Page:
On the other hand, in some ways, Christopher is very reliable. He is flawless when it comes to observing material facts. He is very logical in certain ways and is committed to figuring out who killed the neighbor's dog. He notes that he first sees the dead dog at seven minutes after midnight and that the dog must have died when someone stuck a garden fork in it because there were no other wounds, and a person was unlikely to have stuck a fork in the dog after it had died in some other way. He is adept at observing material facts, such as the number of holes in one's shoes, and, in this sense, he is a reliable narrator.

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Christopher is an unreliable narrator, in part, because he has an autism spectrum disorder. People on the spectrum often perceive the world around them differently from people who are not on the spectrum because they can have difficulty reading social cues and sorting through sensory information. Christopher's difficulty in reading social cues is likely why he does not realize that his mother is having an affair despite the fact that it is obvious to us. In addition, his response to death of the dog named Wellington is curiosity as opposed to horror or shock, which makes him seem guilty to people who do not understand the way his mind works. Christopher's processing difference might affect the kinds of information he shares as well as the way he shares it.

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I can address the idea of Christopher as an unreliable narrator.  There are many instances in the novel when the reader can piece together more of the situation than Christopher himself.  For example, a careful reader can figure out Christopher's mother has been having an affair with the neighbor's husband without Christopher having to mention the fact--or even realize it.  His voice as an unreliable narrator adds humor to tense situations (like in the opening scene where he punches the police officer) and offers a unique perspective throughout the story.  The title itself seems like one that Christopher would pick out.  Not many people would describe a deadly attack on a dog as "curious"--it seems far too understated. Unreliable narrators may be limited to their own skewed perspective of reality but careful readers can usually re-create what is actually going on by piecing together subtle details the narrator himself may not understand.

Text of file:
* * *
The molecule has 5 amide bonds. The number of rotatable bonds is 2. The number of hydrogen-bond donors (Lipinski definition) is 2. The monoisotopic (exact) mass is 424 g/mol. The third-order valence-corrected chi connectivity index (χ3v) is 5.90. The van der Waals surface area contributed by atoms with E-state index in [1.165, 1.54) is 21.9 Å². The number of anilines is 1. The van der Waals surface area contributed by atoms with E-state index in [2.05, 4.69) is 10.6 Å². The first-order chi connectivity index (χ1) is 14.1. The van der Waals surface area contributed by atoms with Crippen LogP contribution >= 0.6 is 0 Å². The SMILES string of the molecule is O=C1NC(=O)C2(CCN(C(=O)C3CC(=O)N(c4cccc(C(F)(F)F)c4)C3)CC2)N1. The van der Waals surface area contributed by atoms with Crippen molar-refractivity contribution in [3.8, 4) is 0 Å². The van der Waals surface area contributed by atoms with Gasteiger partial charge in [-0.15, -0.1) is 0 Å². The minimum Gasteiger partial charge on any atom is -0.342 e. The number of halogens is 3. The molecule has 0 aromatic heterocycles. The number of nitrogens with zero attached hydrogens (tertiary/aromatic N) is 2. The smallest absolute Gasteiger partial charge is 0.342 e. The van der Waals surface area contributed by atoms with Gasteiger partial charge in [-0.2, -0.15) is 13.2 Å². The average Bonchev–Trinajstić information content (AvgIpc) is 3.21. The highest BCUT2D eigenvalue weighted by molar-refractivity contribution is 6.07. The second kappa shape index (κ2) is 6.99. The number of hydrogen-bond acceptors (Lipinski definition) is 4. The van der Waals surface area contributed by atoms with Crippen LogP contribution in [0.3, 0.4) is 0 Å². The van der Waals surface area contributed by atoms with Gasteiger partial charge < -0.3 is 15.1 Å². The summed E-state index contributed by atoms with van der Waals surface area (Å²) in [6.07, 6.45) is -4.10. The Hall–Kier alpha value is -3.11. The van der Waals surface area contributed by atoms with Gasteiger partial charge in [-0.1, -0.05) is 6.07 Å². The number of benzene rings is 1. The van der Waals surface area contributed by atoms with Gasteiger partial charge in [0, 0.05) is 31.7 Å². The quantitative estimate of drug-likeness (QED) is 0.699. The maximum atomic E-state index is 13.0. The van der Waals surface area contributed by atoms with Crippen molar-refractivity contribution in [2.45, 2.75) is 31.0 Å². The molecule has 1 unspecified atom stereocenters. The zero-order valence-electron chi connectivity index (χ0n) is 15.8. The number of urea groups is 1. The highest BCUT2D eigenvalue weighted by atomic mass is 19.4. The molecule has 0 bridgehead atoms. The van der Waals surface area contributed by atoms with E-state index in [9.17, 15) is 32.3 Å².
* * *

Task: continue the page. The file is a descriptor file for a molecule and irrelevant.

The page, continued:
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Is it true that Christopher is an unreliable and ineffective first person narrator in The Curious Incident of the Dog in the Night-Time?

Actually, depending on how you look at it, Christopher's condition as having autism makes him probably one of the most truthful narrators you could possibly imagine. He himself says that he cannot tell lies and has to tell the truth. However, what your question is pointing towards is the way in which we tell the truth from our own perspective. And this is the important point for this excellent novel. Christopher does, as he says, tell the truth, but we are forced to recognise that he is only able to tell the truth from his reality and understanding. As his autism makes his understanding of human interactions limited, we are often in a position that we, as readers, are able to see the real truth of what Christopher is observing, when he is only puzzled by what is happening. You could use some of the interactions between Christopher's father and his mother, or his father and the neighbour, Mrs. Shears to see this. Christopher, throughout the novel, struggles to understand the complex actions and motives of the adults that surround him, and why they have deceived him, such as his father lying about his mother's "death."

Thus I would question the words "unreliable" and "ineffective" in your statement. Christopher is actually incredibly truthful, but it is his ability to understand the complex interactions of humans that make his account partial and limited.